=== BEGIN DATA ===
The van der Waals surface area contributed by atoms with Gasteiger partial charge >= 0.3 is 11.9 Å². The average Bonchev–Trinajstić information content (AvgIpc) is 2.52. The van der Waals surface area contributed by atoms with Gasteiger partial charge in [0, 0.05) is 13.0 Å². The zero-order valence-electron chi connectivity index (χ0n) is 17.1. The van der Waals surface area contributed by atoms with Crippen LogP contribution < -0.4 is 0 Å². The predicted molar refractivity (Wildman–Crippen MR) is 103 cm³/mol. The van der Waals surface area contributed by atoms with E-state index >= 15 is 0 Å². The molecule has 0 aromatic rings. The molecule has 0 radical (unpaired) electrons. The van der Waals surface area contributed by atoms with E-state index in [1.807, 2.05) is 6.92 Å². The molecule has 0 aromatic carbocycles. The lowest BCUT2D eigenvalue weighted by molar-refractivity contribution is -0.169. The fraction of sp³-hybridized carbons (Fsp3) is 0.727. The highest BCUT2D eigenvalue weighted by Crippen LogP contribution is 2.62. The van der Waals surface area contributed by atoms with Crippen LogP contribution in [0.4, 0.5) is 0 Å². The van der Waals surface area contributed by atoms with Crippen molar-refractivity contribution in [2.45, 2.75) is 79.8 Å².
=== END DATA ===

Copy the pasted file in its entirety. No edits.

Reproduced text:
The van der Waals surface area contributed by atoms with Gasteiger partial charge >= 0.3 is 11.9 Å². The average Bonchev–Trinajstić information content (AvgIpc) is 2.52. The van der Waals surface area contributed by atoms with Gasteiger partial charge in [0, 0.05) is 13.0 Å². The zero-order valence-electron chi connectivity index (χ0n) is 17.1. The van der Waals surface area contributed by atoms with Crippen LogP contribution < -0.4 is 0 Å². The predicted molar refractivity (Wildman–Crippen MR) is 103 cm³/mol. The van der Waals surface area contributed by atoms with E-state index >= 15 is 0 Å². The molecule has 0 aromatic rings. The molecule has 0 radical (unpaired) electrons. The van der Waals surface area contributed by atoms with E-state index in [1.807, 2.05) is 6.92 Å². The molecule has 0 aromatic carbocycles. The lowest BCUT2D eigenvalue weighted by molar-refractivity contribution is -0.169. The fraction of sp³-hybridized carbons (Fsp3) is 0.727. The highest BCUT2D eigenvalue weighted by Crippen LogP contribution is 2.62. The van der Waals surface area contributed by atoms with Crippen LogP contribution in [0.4, 0.5) is 0 Å². The van der Waals surface area contributed by atoms with Crippen molar-refractivity contribution in [2.45, 2.75) is 79.8 Å².